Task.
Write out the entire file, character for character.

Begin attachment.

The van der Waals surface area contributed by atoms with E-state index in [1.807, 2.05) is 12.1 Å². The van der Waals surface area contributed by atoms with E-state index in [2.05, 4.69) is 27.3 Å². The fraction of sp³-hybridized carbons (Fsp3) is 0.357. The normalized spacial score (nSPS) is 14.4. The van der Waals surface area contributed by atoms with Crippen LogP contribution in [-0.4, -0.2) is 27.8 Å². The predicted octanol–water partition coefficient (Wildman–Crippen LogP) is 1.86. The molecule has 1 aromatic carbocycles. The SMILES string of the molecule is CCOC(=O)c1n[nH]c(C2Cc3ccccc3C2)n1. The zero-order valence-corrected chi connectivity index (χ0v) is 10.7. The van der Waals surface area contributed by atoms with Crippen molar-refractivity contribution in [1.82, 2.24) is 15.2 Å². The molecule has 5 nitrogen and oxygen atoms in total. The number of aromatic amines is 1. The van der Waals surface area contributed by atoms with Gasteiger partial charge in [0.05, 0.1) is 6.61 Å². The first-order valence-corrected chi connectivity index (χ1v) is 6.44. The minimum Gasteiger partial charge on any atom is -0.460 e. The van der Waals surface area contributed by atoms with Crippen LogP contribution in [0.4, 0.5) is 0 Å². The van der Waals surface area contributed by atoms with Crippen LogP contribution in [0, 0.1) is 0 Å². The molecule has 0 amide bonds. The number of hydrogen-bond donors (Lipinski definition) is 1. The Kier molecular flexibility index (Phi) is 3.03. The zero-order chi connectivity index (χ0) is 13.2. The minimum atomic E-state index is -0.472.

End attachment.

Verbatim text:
The van der Waals surface area contributed by atoms with E-state index in [1.807, 2.05) is 12.1 Å². The van der Waals surface area contributed by atoms with E-state index in [2.05, 4.69) is 27.3 Å². The fraction of sp³-hybridized carbons (Fsp3) is 0.357. The normalized spacial score (nSPS) is 14.4. The van der Waals surface area contributed by atoms with Crippen LogP contribution in [-0.4, -0.2) is 27.8 Å². The predicted octanol–water partition coefficient (Wildman–Crippen LogP) is 1.86. The molecule has 1 aromatic carbocycles. The SMILES string of the molecule is CCOC(=O)c1n[nH]c(C2Cc3ccccc3C2)n1. The zero-order valence-corrected chi connectivity index (χ0v) is 10.7. The van der Waals surface area contributed by atoms with Crippen molar-refractivity contribution in [1.82, 2.24) is 15.2 Å². The molecule has 5 nitrogen and oxygen atoms in total. The number of aromatic amines is 1. The van der Waals surface area contributed by atoms with Gasteiger partial charge in [0.05, 0.1) is 6.61 Å². The first-order valence-corrected chi connectivity index (χ1v) is 6.44. The minimum Gasteiger partial charge on any atom is -0.460 e. The van der Waals surface area contributed by atoms with Crippen LogP contribution in [0.4, 0.5) is 0 Å². The van der Waals surface area contributed by atoms with Crippen LogP contribution in [0, 0.1) is 0 Å². The molecule has 0 amide bonds. The number of hydrogen-bond donors (Lipinski definition) is 1. The Kier molecular flexibility index (Phi) is 3.03. The zero-order chi connectivity index (χ0) is 13.2. The minimum atomic E-state index is -0.472.